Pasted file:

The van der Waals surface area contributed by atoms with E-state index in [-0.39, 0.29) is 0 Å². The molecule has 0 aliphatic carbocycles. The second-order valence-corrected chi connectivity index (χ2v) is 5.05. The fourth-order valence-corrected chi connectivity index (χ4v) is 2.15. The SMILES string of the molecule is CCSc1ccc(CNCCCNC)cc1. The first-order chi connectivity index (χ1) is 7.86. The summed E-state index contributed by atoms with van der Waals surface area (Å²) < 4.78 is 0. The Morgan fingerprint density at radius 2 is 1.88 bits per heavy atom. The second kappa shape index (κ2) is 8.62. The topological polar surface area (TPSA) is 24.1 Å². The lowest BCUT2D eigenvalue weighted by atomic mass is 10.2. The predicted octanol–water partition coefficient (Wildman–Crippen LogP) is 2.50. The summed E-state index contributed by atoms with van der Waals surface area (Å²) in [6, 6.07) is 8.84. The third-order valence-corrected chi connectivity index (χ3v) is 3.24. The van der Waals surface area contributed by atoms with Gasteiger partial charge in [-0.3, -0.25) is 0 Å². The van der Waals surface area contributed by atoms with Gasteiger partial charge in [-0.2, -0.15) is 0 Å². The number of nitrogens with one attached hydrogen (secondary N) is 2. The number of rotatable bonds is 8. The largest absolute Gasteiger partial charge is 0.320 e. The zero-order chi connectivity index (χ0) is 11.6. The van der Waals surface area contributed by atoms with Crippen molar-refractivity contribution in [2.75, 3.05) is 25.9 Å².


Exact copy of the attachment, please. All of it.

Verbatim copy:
The van der Waals surface area contributed by atoms with E-state index in [-0.39, 0.29) is 0 Å². The molecule has 0 aliphatic carbocycles. The second-order valence-corrected chi connectivity index (χ2v) is 5.05. The fourth-order valence-corrected chi connectivity index (χ4v) is 2.15. The SMILES string of the molecule is CCSc1ccc(CNCCCNC)cc1. The first-order chi connectivity index (χ1) is 7.86. The summed E-state index contributed by atoms with van der Waals surface area (Å²) < 4.78 is 0. The Morgan fingerprint density at radius 2 is 1.88 bits per heavy atom. The second kappa shape index (κ2) is 8.62. The topological polar surface area (TPSA) is 24.1 Å². The lowest BCUT2D eigenvalue weighted by atomic mass is 10.2. The predicted octanol–water partition coefficient (Wildman–Crippen LogP) is 2.50. The summed E-state index contributed by atoms with van der Waals surface area (Å²) in [6, 6.07) is 8.84. The third-order valence-corrected chi connectivity index (χ3v) is 3.24. The van der Waals surface area contributed by atoms with Gasteiger partial charge in [-0.3, -0.25) is 0 Å². The van der Waals surface area contributed by atoms with Gasteiger partial charge in [-0.2, -0.15) is 0 Å². The number of nitrogens with one attached hydrogen (secondary N) is 2. The number of rotatable bonds is 8. The largest absolute Gasteiger partial charge is 0.320 e. The zero-order chi connectivity index (χ0) is 11.6. The van der Waals surface area contributed by atoms with Crippen molar-refractivity contribution in [2.75, 3.05) is 25.9 Å².